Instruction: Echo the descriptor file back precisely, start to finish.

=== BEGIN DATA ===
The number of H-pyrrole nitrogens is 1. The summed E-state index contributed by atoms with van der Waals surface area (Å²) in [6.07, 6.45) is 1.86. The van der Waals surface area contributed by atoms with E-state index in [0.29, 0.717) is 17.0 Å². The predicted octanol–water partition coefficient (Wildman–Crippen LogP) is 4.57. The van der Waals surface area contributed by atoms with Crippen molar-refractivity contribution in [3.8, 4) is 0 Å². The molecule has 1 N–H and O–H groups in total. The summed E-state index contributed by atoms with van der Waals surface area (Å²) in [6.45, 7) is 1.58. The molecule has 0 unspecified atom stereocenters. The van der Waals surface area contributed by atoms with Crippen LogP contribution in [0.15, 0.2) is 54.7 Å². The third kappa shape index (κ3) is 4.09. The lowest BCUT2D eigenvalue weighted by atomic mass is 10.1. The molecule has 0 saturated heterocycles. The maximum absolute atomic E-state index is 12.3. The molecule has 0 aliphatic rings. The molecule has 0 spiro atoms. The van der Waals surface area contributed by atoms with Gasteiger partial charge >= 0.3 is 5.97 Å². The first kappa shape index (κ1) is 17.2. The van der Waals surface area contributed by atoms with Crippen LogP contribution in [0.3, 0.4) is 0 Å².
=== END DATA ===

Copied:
The number of H-pyrrole nitrogens is 1. The summed E-state index contributed by atoms with van der Waals surface area (Å²) in [6.07, 6.45) is 1.86. The van der Waals surface area contributed by atoms with E-state index in [0.29, 0.717) is 17.0 Å². The predicted octanol–water partition coefficient (Wildman–Crippen LogP) is 4.57. The van der Waals surface area contributed by atoms with Crippen molar-refractivity contribution in [3.8, 4) is 0 Å². The molecule has 1 N–H and O–H groups in total. The summed E-state index contributed by atoms with van der Waals surface area (Å²) in [6.45, 7) is 1.58. The molecule has 0 unspecified atom stereocenters. The van der Waals surface area contributed by atoms with Crippen LogP contribution in [0.15, 0.2) is 54.7 Å². The third kappa shape index (κ3) is 4.09. The lowest BCUT2D eigenvalue weighted by atomic mass is 10.1. The molecule has 0 saturated heterocycles. The maximum absolute atomic E-state index is 12.3. The molecule has 0 aliphatic rings. The molecule has 0 spiro atoms. The van der Waals surface area contributed by atoms with Gasteiger partial charge >= 0.3 is 5.97 Å². The first kappa shape index (κ1) is 17.2. The van der Waals surface area contributed by atoms with Crippen LogP contribution in [0.3, 0.4) is 0 Å².